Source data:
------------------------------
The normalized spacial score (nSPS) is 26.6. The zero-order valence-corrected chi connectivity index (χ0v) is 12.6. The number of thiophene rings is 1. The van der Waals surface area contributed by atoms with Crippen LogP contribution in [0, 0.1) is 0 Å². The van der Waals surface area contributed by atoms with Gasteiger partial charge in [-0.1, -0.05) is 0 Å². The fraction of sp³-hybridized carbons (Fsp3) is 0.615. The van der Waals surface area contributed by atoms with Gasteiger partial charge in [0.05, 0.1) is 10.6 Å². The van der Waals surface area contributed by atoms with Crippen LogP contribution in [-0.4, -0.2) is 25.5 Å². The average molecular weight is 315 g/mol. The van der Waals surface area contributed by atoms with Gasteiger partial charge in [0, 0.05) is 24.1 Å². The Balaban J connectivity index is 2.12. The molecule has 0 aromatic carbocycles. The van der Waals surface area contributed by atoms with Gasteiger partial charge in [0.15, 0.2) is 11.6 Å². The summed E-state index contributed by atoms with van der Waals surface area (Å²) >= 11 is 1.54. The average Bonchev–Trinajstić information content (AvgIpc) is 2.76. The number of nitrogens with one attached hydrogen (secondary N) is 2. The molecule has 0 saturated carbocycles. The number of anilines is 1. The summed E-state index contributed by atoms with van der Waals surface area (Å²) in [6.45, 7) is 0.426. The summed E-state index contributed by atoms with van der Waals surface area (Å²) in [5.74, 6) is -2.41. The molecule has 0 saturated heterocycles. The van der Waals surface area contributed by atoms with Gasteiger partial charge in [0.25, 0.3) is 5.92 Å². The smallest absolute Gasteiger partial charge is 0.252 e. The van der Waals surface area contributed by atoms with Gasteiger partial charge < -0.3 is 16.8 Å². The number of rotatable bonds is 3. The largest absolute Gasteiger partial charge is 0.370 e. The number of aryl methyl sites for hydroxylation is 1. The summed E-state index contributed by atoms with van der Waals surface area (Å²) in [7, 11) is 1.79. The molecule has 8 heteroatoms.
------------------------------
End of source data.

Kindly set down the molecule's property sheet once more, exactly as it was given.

The normalized spacial score (nSPS) is 26.6. The zero-order valence-corrected chi connectivity index (χ0v) is 12.6. The number of thiophene rings is 1. The van der Waals surface area contributed by atoms with Crippen LogP contribution in [0, 0.1) is 0 Å². The van der Waals surface area contributed by atoms with Gasteiger partial charge in [-0.1, -0.05) is 0 Å². The fraction of sp³-hybridized carbons (Fsp3) is 0.615. The van der Waals surface area contributed by atoms with Gasteiger partial charge in [0.05, 0.1) is 10.6 Å². The van der Waals surface area contributed by atoms with Crippen LogP contribution in [-0.4, -0.2) is 25.5 Å². The average molecular weight is 315 g/mol. The van der Waals surface area contributed by atoms with Gasteiger partial charge in [0, 0.05) is 24.1 Å². The Balaban J connectivity index is 2.12. The molecule has 0 aromatic carbocycles. The van der Waals surface area contributed by atoms with Gasteiger partial charge in [0.15, 0.2) is 11.6 Å². The summed E-state index contributed by atoms with van der Waals surface area (Å²) >= 11 is 1.54. The average Bonchev–Trinajstić information content (AvgIpc) is 2.76. The number of nitrogens with one attached hydrogen (secondary N) is 2. The molecule has 0 saturated carbocycles. The number of anilines is 1. The summed E-state index contributed by atoms with van der Waals surface area (Å²) in [6.45, 7) is 0.426. The summed E-state index contributed by atoms with van der Waals surface area (Å²) in [5.74, 6) is -2.41. The molecule has 0 saturated heterocycles. The van der Waals surface area contributed by atoms with Gasteiger partial charge in [0.25, 0.3) is 5.92 Å². The smallest absolute Gasteiger partial charge is 0.252 e. The van der Waals surface area contributed by atoms with Gasteiger partial charge < -0.3 is 16.8 Å². The number of rotatable bonds is 3. The largest absolute Gasteiger partial charge is 0.370 e. The number of aryl methyl sites for hydroxylation is 1. The summed E-state index contributed by atoms with van der Waals surface area (Å²) in [7, 11) is 1.79. The molecule has 8 heteroatoms.